I am a grateful reader of your publication and always look forward to Village Soup’s editorials.  However, I am more than perplexed to find that once again the Rockland City Council is being asked to amend zoning to permit a methadone maintenance clinic on Route 1, without your editorial board, or really any Midcoast medical professionals, questioning a much thornier problem.

Why are these treatment centers for-profit enterprises? Why aren’t these treatment facilities sponsored by Maine nonprofits that actually care about their own communities? What part of “for profit” don’t we all understand?  Profit for the owners, profit for the shareholders. Where do the patients, actually consumers, figure in this equation? At the bottom, obviously.  There is money to be made here and out-of-state corporations will be the first in line to reap the money-tree harvest. The profit motive often is in conflict with quality.

Other states license treatment centers. In New York City, Beth Israel and Albert Einstein hospitals, among others, treat drug addicts with methadone maintenance. Addiction is treated as a medical problem and therefore is administered by medical professionals.  Daytop Village, Phoenix House, Odyssey House, just to name a few, are all nonprofits, which only offer drug-free programs. However, there are actually hundreds of individual nonprofits that offer both treatment options. Obviously, New York is a wealthy state and Maine is not, but the cost-per-patient is actually lower in New York for methadone maintenance treatment.  Why?

I worked as fundraiser for a drug treatment agency that embraced a multi-modality model, both drug-free and methadone maintenance treatment. Our agency had medical doctors, psychiatrists, Ph.D. psychologists, registered nurses, practical nurses, social workers, counselors, acupuncturists – you name it – and the cost per patient was lower than Turning Tide’s in Rockland. We treated some of the most difficult clients: Homeless Vietnam War veterans with post-traumatic stress disorder, dually-diagnosed addicts (addicts with severe mental health disorders) and clients with multiple addictions (at that time mainly alcohol and cocaine). Our programs also treated the children of addicts with a developmental disabilities grant. Two-thirds of these children required special education remediation when they entered elementary school. Special education is expensive and dollars for prevention saved more money later.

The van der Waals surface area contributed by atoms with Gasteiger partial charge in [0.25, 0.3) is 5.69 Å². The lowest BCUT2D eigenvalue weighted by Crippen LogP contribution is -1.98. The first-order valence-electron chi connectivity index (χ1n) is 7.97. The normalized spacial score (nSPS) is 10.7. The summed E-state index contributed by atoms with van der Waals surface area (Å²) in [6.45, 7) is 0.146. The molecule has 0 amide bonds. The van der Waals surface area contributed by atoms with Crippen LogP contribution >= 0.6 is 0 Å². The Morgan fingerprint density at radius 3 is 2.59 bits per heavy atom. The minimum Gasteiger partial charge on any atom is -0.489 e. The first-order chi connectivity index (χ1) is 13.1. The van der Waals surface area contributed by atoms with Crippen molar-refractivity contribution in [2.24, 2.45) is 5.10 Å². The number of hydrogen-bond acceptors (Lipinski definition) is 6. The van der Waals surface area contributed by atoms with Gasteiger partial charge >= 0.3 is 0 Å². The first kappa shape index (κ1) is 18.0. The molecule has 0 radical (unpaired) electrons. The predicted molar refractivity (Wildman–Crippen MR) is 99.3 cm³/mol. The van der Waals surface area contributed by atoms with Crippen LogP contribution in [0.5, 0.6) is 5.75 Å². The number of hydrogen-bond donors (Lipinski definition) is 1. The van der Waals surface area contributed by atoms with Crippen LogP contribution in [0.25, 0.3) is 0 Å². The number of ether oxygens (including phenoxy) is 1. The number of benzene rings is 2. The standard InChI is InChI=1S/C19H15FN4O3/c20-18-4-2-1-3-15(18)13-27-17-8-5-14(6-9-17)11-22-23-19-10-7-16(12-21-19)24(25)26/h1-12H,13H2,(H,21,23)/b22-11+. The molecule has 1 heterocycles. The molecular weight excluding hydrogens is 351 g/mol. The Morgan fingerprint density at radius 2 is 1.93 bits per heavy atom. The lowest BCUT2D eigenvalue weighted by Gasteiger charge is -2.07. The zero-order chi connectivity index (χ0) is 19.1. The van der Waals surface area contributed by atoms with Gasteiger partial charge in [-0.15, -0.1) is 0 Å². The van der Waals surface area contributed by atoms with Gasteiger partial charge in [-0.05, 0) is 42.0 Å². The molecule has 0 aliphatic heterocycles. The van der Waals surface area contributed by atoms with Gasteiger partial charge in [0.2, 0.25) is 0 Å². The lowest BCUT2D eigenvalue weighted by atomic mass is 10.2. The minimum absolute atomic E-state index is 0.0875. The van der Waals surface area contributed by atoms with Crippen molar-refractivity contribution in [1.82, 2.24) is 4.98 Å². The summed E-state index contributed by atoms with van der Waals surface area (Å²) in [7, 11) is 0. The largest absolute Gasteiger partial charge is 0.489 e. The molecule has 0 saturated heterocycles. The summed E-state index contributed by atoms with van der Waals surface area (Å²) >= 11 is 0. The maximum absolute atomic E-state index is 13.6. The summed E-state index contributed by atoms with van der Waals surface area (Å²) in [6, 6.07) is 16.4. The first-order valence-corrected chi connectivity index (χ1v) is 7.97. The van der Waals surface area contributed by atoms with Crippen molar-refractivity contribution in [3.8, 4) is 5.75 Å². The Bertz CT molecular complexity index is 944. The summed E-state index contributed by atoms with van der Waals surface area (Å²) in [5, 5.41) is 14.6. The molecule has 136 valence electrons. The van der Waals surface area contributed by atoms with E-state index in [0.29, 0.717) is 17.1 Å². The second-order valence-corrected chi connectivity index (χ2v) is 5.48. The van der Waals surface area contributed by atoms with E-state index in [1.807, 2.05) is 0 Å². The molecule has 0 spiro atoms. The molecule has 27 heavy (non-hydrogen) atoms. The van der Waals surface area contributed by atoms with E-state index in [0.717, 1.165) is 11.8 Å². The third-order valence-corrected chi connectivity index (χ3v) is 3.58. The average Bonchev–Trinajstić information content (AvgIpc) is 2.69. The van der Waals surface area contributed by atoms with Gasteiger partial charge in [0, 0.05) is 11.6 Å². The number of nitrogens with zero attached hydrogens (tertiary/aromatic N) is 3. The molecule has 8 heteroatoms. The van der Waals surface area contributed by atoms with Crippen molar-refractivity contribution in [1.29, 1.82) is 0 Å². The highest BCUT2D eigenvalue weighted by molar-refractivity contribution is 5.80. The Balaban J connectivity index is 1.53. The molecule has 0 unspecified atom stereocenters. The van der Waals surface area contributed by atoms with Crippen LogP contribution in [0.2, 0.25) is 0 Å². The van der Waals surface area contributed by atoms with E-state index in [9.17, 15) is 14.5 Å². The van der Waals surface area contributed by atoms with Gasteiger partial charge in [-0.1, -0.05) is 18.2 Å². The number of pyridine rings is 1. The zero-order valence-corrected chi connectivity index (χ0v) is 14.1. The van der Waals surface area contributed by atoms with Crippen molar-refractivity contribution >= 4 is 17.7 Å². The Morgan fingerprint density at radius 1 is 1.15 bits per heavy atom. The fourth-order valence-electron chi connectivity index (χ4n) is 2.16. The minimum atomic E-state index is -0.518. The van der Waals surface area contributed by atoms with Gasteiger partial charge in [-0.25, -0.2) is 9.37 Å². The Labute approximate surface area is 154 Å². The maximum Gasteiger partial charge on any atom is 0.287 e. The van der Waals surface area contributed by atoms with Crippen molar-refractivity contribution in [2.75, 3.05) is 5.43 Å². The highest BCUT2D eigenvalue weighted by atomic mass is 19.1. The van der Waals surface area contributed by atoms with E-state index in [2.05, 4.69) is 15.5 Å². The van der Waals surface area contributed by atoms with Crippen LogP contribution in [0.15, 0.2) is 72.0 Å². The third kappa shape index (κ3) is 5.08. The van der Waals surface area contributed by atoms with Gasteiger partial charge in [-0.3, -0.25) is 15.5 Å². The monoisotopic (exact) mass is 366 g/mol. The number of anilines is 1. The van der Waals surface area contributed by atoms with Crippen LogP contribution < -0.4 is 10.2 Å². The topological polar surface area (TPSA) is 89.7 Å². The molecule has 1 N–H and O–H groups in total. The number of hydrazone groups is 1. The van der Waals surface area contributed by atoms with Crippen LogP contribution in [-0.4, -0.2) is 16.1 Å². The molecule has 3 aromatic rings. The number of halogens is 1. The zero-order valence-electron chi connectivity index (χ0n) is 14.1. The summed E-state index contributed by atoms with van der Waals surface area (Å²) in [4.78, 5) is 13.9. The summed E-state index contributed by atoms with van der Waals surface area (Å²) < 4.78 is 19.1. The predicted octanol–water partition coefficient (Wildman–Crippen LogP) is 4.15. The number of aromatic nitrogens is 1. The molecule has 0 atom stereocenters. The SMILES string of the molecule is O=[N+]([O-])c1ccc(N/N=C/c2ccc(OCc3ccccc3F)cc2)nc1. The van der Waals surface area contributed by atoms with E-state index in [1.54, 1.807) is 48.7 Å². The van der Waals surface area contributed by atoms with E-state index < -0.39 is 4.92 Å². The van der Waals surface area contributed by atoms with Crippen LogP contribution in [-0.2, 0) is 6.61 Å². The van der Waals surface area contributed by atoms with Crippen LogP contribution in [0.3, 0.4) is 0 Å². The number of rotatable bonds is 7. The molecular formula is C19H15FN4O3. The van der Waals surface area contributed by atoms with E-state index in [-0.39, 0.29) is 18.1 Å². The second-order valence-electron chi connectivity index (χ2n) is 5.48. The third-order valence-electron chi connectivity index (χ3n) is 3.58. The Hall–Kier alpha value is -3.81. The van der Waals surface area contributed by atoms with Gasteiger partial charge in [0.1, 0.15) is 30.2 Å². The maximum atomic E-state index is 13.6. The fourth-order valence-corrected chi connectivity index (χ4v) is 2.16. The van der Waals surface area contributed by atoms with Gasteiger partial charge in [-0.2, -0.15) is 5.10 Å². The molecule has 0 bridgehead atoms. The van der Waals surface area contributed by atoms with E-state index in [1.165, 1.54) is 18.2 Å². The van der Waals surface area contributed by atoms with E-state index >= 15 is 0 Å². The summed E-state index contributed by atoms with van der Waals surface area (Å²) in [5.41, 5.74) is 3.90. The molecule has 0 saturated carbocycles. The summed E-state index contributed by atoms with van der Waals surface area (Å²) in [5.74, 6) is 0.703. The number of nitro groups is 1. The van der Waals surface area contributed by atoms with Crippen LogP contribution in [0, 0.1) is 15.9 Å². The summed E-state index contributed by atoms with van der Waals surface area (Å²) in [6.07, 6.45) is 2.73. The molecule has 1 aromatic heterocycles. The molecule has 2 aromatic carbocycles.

Penobscot Bay Medical Center and its ancillary mental health clinic is in perennial financial trouble. Why don’t they increase their funding stream and access Medicaid, Medicare, private insurance and fee-for-service revenue to care for drug abusers with methadone maintenance in their own community? How many for-profit failures will it take before we recognize the need for professional caring alternatives? If Midcoast medical professionals do not have the clinical training and expertise to offer methadone to the large number of opiate addicts in our area, they could co-partner with other out-of-state professionals and utilize them on a consultancy basis.

Currently, Maine has two growth industries: Energy alternatives (wind, ocean, thermal and solar) and addiction treatment. Prescription drug abuse tops the charts here. And this problem will not heal itself. There will never be enough jail space for users, and incarceration can actually make the problem worse. Jail is like USC — University of the Street Corner — for addicts. They learn ever more sophisticated ways to play with their own private chemistry sets. And let us not delude ourselves: Not all addicts are welfare cheats and losers. There are plenty of professionals and productive citizens who abuse substances of all kinds and many of them were patients at the Turning Tide facility.

Turning Tide in Rockland was ultimately shut down by the DEA, a federal agency; our own state regulators would have permitted it to continue operating. I think this speaks volumes about our tolerance for mediocre and even inferior providers. Patients should never receive take-home doses unless they can truly be trusted to “follow the program.”  How long did it take for Turning Tide clients to earn this “trust”? I have been told by a knowledgeable attorney that two months was not unusual. Medically supervised facilities require much more: One or two years is more like it, and for some clients the time frame is “never.” When inadequately treated addicts have more take-home methadone than they can responsibly handle, it becomes “diverted” to other individuals.  Sadly, diversion can produce death, and it has.

Daytop Village wanted to locate a drug-free treatment residence in the Bar Harbor area. This project was shot down by the community. Bar Harbor, obviously, may not have been the best choice. What about the empty and isolated military base in Aroostook County? There is land, there are deteriorating facilities and it is far away from everyone. Perhaps Governor LePage will change his mind about social services when he looks at the true bottom line: Jobs, reclaimed facilities, and a rejuvenated economy. Why let Plum Creek develop the Moosehead Lake area, which may destroy one of the most beautiful assets in Maine, but not investigate the possibility of renewal for a deserted outback?

I lived through a period in New York when the addicts controlled the streets. There were shoplifters, purse snatchings, break-ins, street assaults, and eventually even murders.  The most vulnerable among us will always be targeted first. A frail older woman has already suffered multiple times in Rockland. We may all hope otherwise, but the coast of Maine, and really the entire state, is headed in the same direction, only 50 years later than urban America. There is a new sign when you enter out State:  “Maine — Open for Business”.  Unfortunately, it’s the drug business.

Ann Ryan lives in Vinalhaven.